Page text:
I’ve noticed a pattern in a few recent school funding proposals, mostly emanating from shoddy, haphazard proposals developed on behalf of the CANs (ConnCAN & its close relatives) and often with “technical support” of Bryan Hassel of Public Impact. Let’s call it school finance reform in a CAN.
These new simplified school funding formula proposals, framed under the “money follows the child” ideology are intended to make state school funding formulas more “transparent” and to allow for more equitable and predictable flow of funding to charter schools or other non-district schools.
In each proposal (ConnCAN’s Spend Smart & The Tab, or Rhode Island’s new formula [albeit laced with other problems unique to RI-see post]), among a variety of other major overlooked factors, arbitrary and unfounded recommendations, exists a seemingly innocuous proposal regarding how to target aid for variations in student needs across districts.
As the authors of ConnCan’s recent Spend Smart brief explain deeply embedded in a footnote… you really only need to use a single factor to get state aid targeted to the right schools and that factor is the share of children qualifying for FREE OR REDUCED PRICED LUNCH. There’s no need for a special factor for limited English proficient/English language learner populations, or anything else. It’s all pretty much correlated to free and reduced lunch. (Hassel’s previous report for ConnCan, The Tab, included a trivially small LEP/ELL weight instead of none at all).
First, this assumption is patently wrong to begin with and is never actually validated by the authors of these proposals. But let’s set that aside for the moment. I’ll have a future post where I use actual data to show just how freakin’ wrong the assumption is.
But why would they propose this anyway? Well, it turns out to be really simple. If a state has a fixed sum of money to distribute (generally how it works), the CAN game is to figure out on what basis might charter schools get the maximum share of that money – regardless of who really needs it most. That is, what measures CAN they choose for weightings which will drive money to charters. Charter schools do tend to operate in poorer communities (relative to state averages), but a) serve the less poor among the poor, b) serve few or no LEP/ELL children, and c) incidentally, also serve few or no children with disabilities (as has been addressed on my blog regarding NY and NJ charter schools, and will be addressed soon regarding CT charters – numbers already run, charts forthcoming). I’ll set aside c) for now.
So, the way to maximize charter funding, is to give a single weight for children qualified for free OR REDUCED PRICE LUNCH, and to negate any weight for LEP/ELL children (or make it as small as possible). That way, charters will get the same weight for kids whose family income falls between the 130% poverty level and 185% poverty level as neighborhood schools get for children below the 130% poverty level (This distinction is NOT TRIVIAL), where neighborhood schools have far more of the lower-income children. Any money that would have gone to LEP/ELL children can be rolled into a bigger weight for free/reduced lunch children, channeling a larger share of the total funding available to charter schools.
While not specifically addressed in these proposals, one would imagine that the same pundits would also favor flat, lump sum, or census based funding for special education, not differentiated by disability type, such that every school or district gets a specific dollar amount for special education based on a fixed share of their enrollment – a) whether they serve any special education students at all, or b) whether they only serve mild specific learning disability students, and none more severe. Watch out for this one as well!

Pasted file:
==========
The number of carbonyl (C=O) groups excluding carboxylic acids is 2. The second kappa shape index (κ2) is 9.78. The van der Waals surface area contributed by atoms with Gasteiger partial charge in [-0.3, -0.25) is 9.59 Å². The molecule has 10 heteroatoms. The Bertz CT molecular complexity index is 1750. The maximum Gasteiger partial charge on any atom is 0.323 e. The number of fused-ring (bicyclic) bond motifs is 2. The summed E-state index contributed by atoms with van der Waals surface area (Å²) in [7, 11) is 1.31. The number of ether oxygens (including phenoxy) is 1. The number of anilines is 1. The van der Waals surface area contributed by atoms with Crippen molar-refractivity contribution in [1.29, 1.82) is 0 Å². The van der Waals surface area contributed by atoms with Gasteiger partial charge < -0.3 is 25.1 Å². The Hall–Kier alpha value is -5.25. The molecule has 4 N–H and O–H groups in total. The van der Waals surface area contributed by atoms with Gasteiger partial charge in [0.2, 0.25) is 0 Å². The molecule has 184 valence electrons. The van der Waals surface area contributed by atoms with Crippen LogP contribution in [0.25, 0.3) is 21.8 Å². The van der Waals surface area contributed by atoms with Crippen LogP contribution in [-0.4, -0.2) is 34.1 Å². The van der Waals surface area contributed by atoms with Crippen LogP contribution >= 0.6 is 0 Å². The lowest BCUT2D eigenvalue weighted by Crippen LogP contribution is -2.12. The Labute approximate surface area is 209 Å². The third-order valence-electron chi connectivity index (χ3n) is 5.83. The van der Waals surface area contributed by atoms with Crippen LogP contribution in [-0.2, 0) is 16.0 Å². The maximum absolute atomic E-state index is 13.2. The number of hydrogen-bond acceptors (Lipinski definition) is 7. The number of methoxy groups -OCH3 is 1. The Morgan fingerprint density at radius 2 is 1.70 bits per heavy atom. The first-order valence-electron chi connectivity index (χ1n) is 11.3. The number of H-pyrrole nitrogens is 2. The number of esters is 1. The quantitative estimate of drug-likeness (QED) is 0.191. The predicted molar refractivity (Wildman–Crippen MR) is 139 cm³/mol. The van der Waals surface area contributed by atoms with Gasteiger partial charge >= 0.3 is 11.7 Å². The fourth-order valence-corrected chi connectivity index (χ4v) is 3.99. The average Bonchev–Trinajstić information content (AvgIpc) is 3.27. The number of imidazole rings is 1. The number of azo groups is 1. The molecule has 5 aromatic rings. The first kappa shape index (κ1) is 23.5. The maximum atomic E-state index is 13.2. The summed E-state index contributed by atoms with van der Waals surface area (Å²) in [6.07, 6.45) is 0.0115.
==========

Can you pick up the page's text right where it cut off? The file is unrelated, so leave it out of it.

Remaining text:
Note: I’m sure that many will respond to this post by arguing that charters get severely shortchanged on state aid anyway, and that even if they make out okay on these adjustments, the lack of funding for such things as capital outlay and facilities more than offsets the difference. That’s a topic for another day. But, suffice it to say, existing comparisons like those made in the recent Ball State/Public Impact (imagine that) study are grossly oversimplified (as I explain regarding NYC schools, here: http://nepc.colorado.edu/publication/NYC-charter-disparities (page 23)). For example, typical crude comparisons never address whether having few or no special education children (relative to averages for district schools) result in cost reductions (per pupil) that might actually be greater than facilities average annual expenses per pupil.
Follow up figure for those who asked:
Note that using only a weight on free or reduced lunch would drive the same amount of supplemental funding to Torrington as to Norwalk or Danbury, despite large differences in LEP/ELL populations. So too would any charter school that has comparable low income population to Danbury, Stamford or Norwalk, even if that school had no LEP/ELL children. There may be other valid differences that require additional attention. Even this graph is too crude to give us the full story. The bottom line is that one must at least evaluate the distributions of children by need categories across districts and settings before making such bold, but oversimplified policy recommendations.
Here’s Rhode Island:
The issue here is similar in that Central Falls in particular (imagine that) gets shafted by failure to independently address differences in ELL/LEP concentration. While RI has few districts, and has a specific cluster of high poverty districts, the rates of LEP/ELL children across those districts vary from 5% to 20%. But, as I’ve explained previously, the RI formula and logic behind it have numerous other empirical and logical gaps. see: http://schoolfinance101.wordpress.com/2010/07/01/the-gist-twists-rhode-island-school-finance/